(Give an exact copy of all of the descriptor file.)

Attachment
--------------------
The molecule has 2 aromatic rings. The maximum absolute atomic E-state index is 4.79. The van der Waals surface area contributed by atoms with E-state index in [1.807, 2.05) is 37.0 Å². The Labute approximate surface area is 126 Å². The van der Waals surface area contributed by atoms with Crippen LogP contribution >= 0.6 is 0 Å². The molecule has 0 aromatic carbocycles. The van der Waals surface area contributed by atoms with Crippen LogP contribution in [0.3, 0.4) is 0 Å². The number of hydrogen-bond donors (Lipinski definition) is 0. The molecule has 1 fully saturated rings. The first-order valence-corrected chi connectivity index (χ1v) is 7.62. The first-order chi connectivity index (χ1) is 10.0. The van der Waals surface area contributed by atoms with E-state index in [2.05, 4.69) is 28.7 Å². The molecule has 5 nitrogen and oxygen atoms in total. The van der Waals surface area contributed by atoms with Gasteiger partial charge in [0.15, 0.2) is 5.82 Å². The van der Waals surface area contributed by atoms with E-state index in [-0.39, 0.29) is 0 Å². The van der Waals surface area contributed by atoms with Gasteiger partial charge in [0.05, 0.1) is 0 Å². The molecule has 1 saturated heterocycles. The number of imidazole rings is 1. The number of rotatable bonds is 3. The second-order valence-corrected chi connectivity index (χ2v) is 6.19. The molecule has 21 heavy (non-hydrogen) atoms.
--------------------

The molecule has 2 aromatic rings. The maximum absolute atomic E-state index is 4.79. The van der Waals surface area contributed by atoms with E-state index in [1.807, 2.05) is 37.0 Å². The Labute approximate surface area is 126 Å². The van der Waals surface area contributed by atoms with Crippen LogP contribution >= 0.6 is 0 Å². The molecule has 0 aromatic carbocycles. The van der Waals surface area contributed by atoms with Crippen LogP contribution in [0.3, 0.4) is 0 Å². The number of hydrogen-bond donors (Lipinski definition) is 0. The molecule has 1 fully saturated rings. The first-order valence-corrected chi connectivity index (χ1v) is 7.62. The first-order chi connectivity index (χ1) is 10.0. The van der Waals surface area contributed by atoms with E-state index in [2.05, 4.69) is 28.7 Å². The molecule has 5 nitrogen and oxygen atoms in total. The van der Waals surface area contributed by atoms with Gasteiger partial charge in [0.15, 0.2) is 5.82 Å². The van der Waals surface area contributed by atoms with E-state index in [-0.39, 0.29) is 0 Å². The van der Waals surface area contributed by atoms with Gasteiger partial charge in [0.05, 0.1) is 0 Å². The molecule has 1 saturated heterocycles. The number of imidazole rings is 1. The number of rotatable bonds is 3. The second-order valence-corrected chi connectivity index (χ2v) is 6.19. The molecule has 21 heavy (non-hydrogen) atoms.